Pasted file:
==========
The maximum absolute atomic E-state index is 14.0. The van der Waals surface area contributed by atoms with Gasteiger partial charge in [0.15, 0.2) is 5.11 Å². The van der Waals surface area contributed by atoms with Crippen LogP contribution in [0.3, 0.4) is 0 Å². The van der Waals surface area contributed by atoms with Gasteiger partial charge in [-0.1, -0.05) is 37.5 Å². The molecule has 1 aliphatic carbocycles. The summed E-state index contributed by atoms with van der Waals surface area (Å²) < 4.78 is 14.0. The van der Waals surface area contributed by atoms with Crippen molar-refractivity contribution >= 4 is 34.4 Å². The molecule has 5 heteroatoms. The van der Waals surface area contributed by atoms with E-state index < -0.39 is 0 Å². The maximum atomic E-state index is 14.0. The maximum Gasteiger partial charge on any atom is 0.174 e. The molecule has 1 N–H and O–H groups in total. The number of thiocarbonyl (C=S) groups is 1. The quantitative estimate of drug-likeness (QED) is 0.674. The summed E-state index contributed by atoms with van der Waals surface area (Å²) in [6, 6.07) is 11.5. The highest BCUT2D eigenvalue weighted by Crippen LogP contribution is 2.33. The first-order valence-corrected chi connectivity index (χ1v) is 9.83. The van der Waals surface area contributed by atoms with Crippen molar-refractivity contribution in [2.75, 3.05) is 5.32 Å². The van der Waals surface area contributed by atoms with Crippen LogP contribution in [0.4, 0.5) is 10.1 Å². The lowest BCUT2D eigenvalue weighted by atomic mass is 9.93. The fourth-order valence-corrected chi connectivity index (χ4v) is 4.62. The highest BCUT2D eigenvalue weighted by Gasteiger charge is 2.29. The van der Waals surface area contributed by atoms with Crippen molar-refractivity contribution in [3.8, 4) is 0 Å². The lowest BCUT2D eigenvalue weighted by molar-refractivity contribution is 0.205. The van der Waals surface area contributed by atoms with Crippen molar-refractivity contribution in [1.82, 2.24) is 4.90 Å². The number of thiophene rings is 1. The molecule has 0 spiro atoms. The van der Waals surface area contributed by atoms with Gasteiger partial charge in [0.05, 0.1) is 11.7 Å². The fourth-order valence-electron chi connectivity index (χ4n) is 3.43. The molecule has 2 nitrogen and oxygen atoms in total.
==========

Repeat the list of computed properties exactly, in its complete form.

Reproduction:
The maximum absolute atomic E-state index is 14.0. The van der Waals surface area contributed by atoms with Gasteiger partial charge in [0.15, 0.2) is 5.11 Å². The van der Waals surface area contributed by atoms with Crippen LogP contribution in [0.3, 0.4) is 0 Å². The van der Waals surface area contributed by atoms with Gasteiger partial charge in [-0.1, -0.05) is 37.5 Å². The molecule has 1 aliphatic carbocycles. The summed E-state index contributed by atoms with van der Waals surface area (Å²) < 4.78 is 14.0. The van der Waals surface area contributed by atoms with Crippen molar-refractivity contribution >= 4 is 34.4 Å². The molecule has 5 heteroatoms. The van der Waals surface area contributed by atoms with E-state index < -0.39 is 0 Å². The maximum atomic E-state index is 14.0. The maximum Gasteiger partial charge on any atom is 0.174 e. The molecule has 1 N–H and O–H groups in total. The number of thiocarbonyl (C=S) groups is 1. The quantitative estimate of drug-likeness (QED) is 0.674. The summed E-state index contributed by atoms with van der Waals surface area (Å²) in [6, 6.07) is 11.5. The highest BCUT2D eigenvalue weighted by Crippen LogP contribution is 2.33. The first-order valence-corrected chi connectivity index (χ1v) is 9.83. The van der Waals surface area contributed by atoms with Crippen molar-refractivity contribution in [2.75, 3.05) is 5.32 Å². The van der Waals surface area contributed by atoms with Crippen LogP contribution in [0.4, 0.5) is 10.1 Å². The lowest BCUT2D eigenvalue weighted by atomic mass is 9.93. The fourth-order valence-corrected chi connectivity index (χ4v) is 4.62. The highest BCUT2D eigenvalue weighted by Gasteiger charge is 2.29. The van der Waals surface area contributed by atoms with Crippen molar-refractivity contribution in [3.8, 4) is 0 Å². The lowest BCUT2D eigenvalue weighted by molar-refractivity contribution is 0.205. The van der Waals surface area contributed by atoms with Crippen molar-refractivity contribution in [1.82, 2.24) is 4.90 Å². The number of thiophene rings is 1. The molecule has 0 spiro atoms. The van der Waals surface area contributed by atoms with Gasteiger partial charge in [0.05, 0.1) is 11.7 Å². The fourth-order valence-electron chi connectivity index (χ4n) is 3.43. The molecule has 2 nitrogen and oxygen atoms in total.